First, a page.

He also cautioned his Republican opponents, energized again by crisis and the seeds of scandal, that they face another election in two years.
“My intentions over the next 3 ½ years are to govern,” Obama said. “If there are folks who are more interested in winning elections than they are thinking about the next generation, then I want to make sure there are consequences to that.”
Neither issue appears to be going away any time soon.
On Monday, Rep. Darrell Issa, R-Calif., chairman of the House Oversight and Government Reform Committee, asked authors of an independent government review into the Benghazi attack to meet privately with committee investigators.
And the House Ways and Means Committee said it plans to hold a hearing on the IRS matter on Friday.
The two controversies are the latest in a series of unexpected challenges that have consumed the White House since Obama began his second term in January.
Among the others: the Boston Marathon bombings, Syria’s alleged use of chemical weapons and fresh nuclear provocations from North Korea.
It’s hardly the start Obama’s team envisioned after he solidly won re-election in November. The White House had hoped to achieve an early victory on immigration overhaul, make another run at a sweeping deficit- reduction deal, and perhaps take a stab at tackling climate change.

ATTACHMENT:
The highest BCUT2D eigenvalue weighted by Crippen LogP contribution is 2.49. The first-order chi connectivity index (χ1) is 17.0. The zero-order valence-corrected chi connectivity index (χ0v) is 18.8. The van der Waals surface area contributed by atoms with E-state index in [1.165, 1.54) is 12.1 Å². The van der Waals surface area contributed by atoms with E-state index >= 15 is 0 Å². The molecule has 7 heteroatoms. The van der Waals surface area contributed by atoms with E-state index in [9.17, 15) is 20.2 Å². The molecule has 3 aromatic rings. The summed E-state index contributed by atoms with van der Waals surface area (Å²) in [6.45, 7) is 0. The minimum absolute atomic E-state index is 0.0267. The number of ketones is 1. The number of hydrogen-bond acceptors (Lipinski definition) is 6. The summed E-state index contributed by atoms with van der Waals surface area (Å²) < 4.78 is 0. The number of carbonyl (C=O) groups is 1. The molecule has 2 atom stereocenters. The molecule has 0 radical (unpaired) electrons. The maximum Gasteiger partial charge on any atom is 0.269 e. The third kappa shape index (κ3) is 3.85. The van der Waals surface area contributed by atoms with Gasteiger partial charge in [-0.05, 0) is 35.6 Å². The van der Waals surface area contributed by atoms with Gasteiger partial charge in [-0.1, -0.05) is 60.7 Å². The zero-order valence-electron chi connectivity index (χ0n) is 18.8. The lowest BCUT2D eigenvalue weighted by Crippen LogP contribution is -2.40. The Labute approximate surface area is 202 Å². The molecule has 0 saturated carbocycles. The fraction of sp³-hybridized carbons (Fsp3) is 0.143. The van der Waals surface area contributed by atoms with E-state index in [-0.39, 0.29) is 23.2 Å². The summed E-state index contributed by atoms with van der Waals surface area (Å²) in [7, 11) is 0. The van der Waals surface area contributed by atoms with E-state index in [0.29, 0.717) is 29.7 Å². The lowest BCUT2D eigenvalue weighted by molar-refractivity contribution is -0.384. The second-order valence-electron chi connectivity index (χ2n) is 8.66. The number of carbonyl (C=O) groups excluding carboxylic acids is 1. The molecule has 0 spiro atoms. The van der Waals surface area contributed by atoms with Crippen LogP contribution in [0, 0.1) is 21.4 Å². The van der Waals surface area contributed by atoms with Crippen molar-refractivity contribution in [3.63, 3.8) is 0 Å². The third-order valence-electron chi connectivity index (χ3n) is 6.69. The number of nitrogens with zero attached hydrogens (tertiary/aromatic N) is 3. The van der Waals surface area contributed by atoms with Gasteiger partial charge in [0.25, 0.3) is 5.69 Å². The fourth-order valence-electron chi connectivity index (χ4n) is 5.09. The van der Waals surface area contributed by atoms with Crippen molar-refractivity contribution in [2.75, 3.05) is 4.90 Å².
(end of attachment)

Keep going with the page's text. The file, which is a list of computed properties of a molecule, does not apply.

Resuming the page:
But those plans were upended even before Obama’s inauguration, when the horrific December massacre of 20 schoolchildren and six adults in Newtown, Conn., thrust gun control to the forefront of Obama’s domestic agenda. That legislative effort failed on Capitol Hill last month, leaving Obama with a political defeat and giving critics of immigration reform more time to organize their opposition.
Obama still has an opportunity to reverse course and claim a big second-term victory if immigration changes can be approved. Draft legislation being debated in the Senate has bipartisan support, and Republicans have a political incentive to back an overhaul given the growing political power of Hispanic voters, who voted overwhelmingly Democratic in 2012.
For the White House, the challenge will be to keep Capitol Hill focused on immigration and other legislative priorities, not a persistent cycle of investigations.
“The American people want Washington to focus on the issues that matter most to them,” White House spokesman Jay Carney said Monday. “The imperative for getting things done still exists.”
Compiled from The Associated Press, The Washington Post and The New York Times